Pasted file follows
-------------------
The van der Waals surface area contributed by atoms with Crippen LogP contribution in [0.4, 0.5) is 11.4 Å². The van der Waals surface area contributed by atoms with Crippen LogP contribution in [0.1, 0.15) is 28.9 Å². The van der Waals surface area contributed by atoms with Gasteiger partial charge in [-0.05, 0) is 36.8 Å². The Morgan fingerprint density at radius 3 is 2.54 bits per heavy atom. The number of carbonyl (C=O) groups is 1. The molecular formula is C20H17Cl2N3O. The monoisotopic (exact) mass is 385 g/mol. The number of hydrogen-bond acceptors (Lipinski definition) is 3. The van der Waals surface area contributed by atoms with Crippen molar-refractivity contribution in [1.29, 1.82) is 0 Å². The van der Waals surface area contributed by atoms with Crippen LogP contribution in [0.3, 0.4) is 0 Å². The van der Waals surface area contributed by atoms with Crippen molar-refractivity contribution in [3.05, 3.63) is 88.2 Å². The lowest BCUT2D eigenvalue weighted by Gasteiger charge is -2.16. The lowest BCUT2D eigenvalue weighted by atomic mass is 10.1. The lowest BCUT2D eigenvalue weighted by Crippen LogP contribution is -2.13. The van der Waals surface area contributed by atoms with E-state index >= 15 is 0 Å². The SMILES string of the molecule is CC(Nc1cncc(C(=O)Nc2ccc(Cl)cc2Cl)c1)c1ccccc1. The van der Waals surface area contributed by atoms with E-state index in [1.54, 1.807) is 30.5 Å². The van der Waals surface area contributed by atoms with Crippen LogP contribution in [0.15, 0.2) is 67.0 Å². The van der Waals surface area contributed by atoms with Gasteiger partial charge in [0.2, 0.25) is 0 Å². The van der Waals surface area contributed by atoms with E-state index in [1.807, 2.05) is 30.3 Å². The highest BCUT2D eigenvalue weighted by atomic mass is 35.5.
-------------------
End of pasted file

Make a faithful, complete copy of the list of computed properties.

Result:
The van der Waals surface area contributed by atoms with Crippen LogP contribution in [0.4, 0.5) is 11.4 Å². The van der Waals surface area contributed by atoms with Crippen LogP contribution in [0.1, 0.15) is 28.9 Å². The van der Waals surface area contributed by atoms with Gasteiger partial charge in [-0.05, 0) is 36.8 Å². The Morgan fingerprint density at radius 3 is 2.54 bits per heavy atom. The number of carbonyl (C=O) groups is 1. The molecular formula is C20H17Cl2N3O. The monoisotopic (exact) mass is 385 g/mol. The number of hydrogen-bond acceptors (Lipinski definition) is 3. The van der Waals surface area contributed by atoms with Crippen molar-refractivity contribution in [1.29, 1.82) is 0 Å². The van der Waals surface area contributed by atoms with Crippen LogP contribution in [0.3, 0.4) is 0 Å². The van der Waals surface area contributed by atoms with Crippen molar-refractivity contribution in [3.05, 3.63) is 88.2 Å². The lowest BCUT2D eigenvalue weighted by Gasteiger charge is -2.16. The lowest BCUT2D eigenvalue weighted by atomic mass is 10.1. The lowest BCUT2D eigenvalue weighted by Crippen LogP contribution is -2.13. The van der Waals surface area contributed by atoms with E-state index >= 15 is 0 Å². The SMILES string of the molecule is CC(Nc1cncc(C(=O)Nc2ccc(Cl)cc2Cl)c1)c1ccccc1. The van der Waals surface area contributed by atoms with E-state index in [1.54, 1.807) is 30.5 Å². The van der Waals surface area contributed by atoms with Crippen LogP contribution in [0.15, 0.2) is 67.0 Å². The van der Waals surface area contributed by atoms with Gasteiger partial charge in [0.2, 0.25) is 0 Å². The van der Waals surface area contributed by atoms with E-state index in [1.807, 2.05) is 30.3 Å². The highest BCUT2D eigenvalue weighted by atomic mass is 35.5.